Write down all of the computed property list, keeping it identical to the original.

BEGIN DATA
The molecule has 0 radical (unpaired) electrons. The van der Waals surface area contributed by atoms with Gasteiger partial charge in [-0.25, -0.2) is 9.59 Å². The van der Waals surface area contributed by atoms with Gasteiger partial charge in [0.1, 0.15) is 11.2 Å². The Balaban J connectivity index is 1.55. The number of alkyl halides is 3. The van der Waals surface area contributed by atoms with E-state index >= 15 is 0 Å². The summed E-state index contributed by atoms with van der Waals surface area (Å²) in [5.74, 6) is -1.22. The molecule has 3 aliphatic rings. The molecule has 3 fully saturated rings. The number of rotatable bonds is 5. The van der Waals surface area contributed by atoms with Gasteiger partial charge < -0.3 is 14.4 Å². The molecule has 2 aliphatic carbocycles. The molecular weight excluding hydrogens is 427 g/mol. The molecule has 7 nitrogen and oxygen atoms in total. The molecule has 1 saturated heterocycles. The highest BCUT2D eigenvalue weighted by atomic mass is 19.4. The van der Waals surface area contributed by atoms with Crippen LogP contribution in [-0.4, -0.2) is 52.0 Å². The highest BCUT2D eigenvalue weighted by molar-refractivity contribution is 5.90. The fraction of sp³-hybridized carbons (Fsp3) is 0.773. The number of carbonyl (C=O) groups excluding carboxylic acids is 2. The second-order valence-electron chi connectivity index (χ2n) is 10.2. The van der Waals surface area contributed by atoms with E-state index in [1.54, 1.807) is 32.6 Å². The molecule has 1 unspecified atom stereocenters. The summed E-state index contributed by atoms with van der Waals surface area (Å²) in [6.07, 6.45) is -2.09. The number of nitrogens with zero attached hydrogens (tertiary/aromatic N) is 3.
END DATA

The molecule has 0 radical (unpaired) electrons. The van der Waals surface area contributed by atoms with Gasteiger partial charge in [-0.25, -0.2) is 9.59 Å². The van der Waals surface area contributed by atoms with Gasteiger partial charge in [0.1, 0.15) is 11.2 Å². The Balaban J connectivity index is 1.55. The number of alkyl halides is 3. The van der Waals surface area contributed by atoms with E-state index >= 15 is 0 Å². The summed E-state index contributed by atoms with van der Waals surface area (Å²) in [5.74, 6) is -1.22. The molecule has 3 aliphatic rings. The molecule has 3 fully saturated rings. The number of rotatable bonds is 5. The van der Waals surface area contributed by atoms with Gasteiger partial charge < -0.3 is 14.4 Å². The molecule has 2 aliphatic carbocycles. The molecular weight excluding hydrogens is 427 g/mol. The molecule has 7 nitrogen and oxygen atoms in total. The molecule has 1 saturated heterocycles. The highest BCUT2D eigenvalue weighted by atomic mass is 19.4. The van der Waals surface area contributed by atoms with Crippen LogP contribution in [-0.4, -0.2) is 52.0 Å². The highest BCUT2D eigenvalue weighted by molar-refractivity contribution is 5.90. The fraction of sp³-hybridized carbons (Fsp3) is 0.773. The number of carbonyl (C=O) groups excluding carboxylic acids is 2. The second-order valence-electron chi connectivity index (χ2n) is 10.2. The van der Waals surface area contributed by atoms with E-state index in [1.54, 1.807) is 32.6 Å². The molecule has 1 unspecified atom stereocenters. The summed E-state index contributed by atoms with van der Waals surface area (Å²) in [6.07, 6.45) is -2.09. The number of nitrogens with zero attached hydrogens (tertiary/aromatic N) is 3.